"Another one is under consideration as we speak," says Gibbons, "and my guess is there will be more coming in over the next few months. I'd suspect it would be easy to recruit people after this decision."

Sanford-Burnham Institute spokesman Josh Baxt says the organization is diversified, and its Florida site doesn't conduct stem cell research at this time. As for economic development reverberations, he says "I don't think we're particularly concerned on that level at this point. We're more concerned about the science. If you restrict funding, it's going to slow down the science."

Among the successful businesses in the state associated with stem cell research is Geron, a 175-employee biotech company developing first-in-class biopharmaceuticals for the treatment of cancer and chronic degenerative diseases, including spinal cord injury, heart failure and diabetes. In addition to its home base in Menlo Park, Calif., it has subsidiaries in Hong Kong and Edinburgh, Scotland. On July 30, Geron announced it had received notice from the U.S. Food and Drug Administration that it could proceed with the first human clinical trial of an embryonic stem cell-based therapy, initially for acute spinal cord injury, but also having possible applications (now under exploration) for in other degenerative central nervous system disorders such as Alzheimer's, multiple sclerosis and Canavan disease.

Cells on Campus

Gibbon says CIRM funding is not impacted by the judge's decision, but "about 25 percent of our grantees who work with embryonic stem cells also have federal grants, so they'll lose that synergy in their labs."

In the meantime, CIRM's institutional facility development support continues unabated, says Gibbons.

"We have given out 29 facilities grants, 17 of those shared labs," he says, describing the latter as small spaces, with up to a dozen hoods, that allow for the specialized environment that cell cultures require. They also have segregated space so they wouldn't run afoul of the previously existing federal restrictions. Now, says Gibbons, despite last year's apparent lifting of those previous restrictions, they may be glad they have that segregated space in order to deal with the new set of restrictions that may come into force.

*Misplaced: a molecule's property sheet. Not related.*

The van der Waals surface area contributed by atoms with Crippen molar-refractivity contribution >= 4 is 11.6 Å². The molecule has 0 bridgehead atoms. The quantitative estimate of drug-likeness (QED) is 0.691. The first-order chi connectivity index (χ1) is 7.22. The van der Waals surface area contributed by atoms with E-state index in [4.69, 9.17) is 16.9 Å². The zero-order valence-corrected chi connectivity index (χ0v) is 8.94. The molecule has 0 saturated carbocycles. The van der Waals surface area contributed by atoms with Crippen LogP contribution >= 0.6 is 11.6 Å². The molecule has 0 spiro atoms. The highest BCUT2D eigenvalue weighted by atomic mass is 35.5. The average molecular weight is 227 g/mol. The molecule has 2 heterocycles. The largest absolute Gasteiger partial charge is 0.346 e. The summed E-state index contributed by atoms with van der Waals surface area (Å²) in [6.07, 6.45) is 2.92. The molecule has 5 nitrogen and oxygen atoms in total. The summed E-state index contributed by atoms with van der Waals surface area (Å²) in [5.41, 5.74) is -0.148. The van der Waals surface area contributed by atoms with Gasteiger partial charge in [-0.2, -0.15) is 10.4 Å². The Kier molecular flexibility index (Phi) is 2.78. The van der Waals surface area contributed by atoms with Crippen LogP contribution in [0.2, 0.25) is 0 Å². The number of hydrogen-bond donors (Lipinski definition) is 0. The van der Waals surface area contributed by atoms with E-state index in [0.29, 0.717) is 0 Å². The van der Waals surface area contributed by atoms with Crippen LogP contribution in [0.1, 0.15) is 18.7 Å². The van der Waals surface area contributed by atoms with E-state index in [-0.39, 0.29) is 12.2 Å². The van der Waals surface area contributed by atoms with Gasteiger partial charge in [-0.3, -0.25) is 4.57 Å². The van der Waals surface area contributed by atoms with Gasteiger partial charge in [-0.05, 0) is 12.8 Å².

The other 12 facilities grantees are either whole buildings (nine in all) or entire floors of buildings (the other three). Gibbons says three of the whole-building projects are now open, and another eight will open within the next year.

"These are whole buildings dedicated to stem cell research," he says. Universities had to contribute matching funds, but because the CIRM money is bond money, "we're not affected by the California budget mess either. We're actually improving the general fund. We can verify that the tax dollars coming in from these construction projects far exceed the interest payments on our bonds. We are actually growing the state's general fund, not making it smaller. We're actually growing the pool of money that education [funding] comes out of."

Story in Pictures

When stem cells like these human embryonic stem cells divide, each new cell has the potential to remain a stem cell or become a cell with a more specialized function, such as a muscle cell or a red blood cell. At right, scientists use fluorescence microscopy to study stem cells.
Photo courtesy of NIH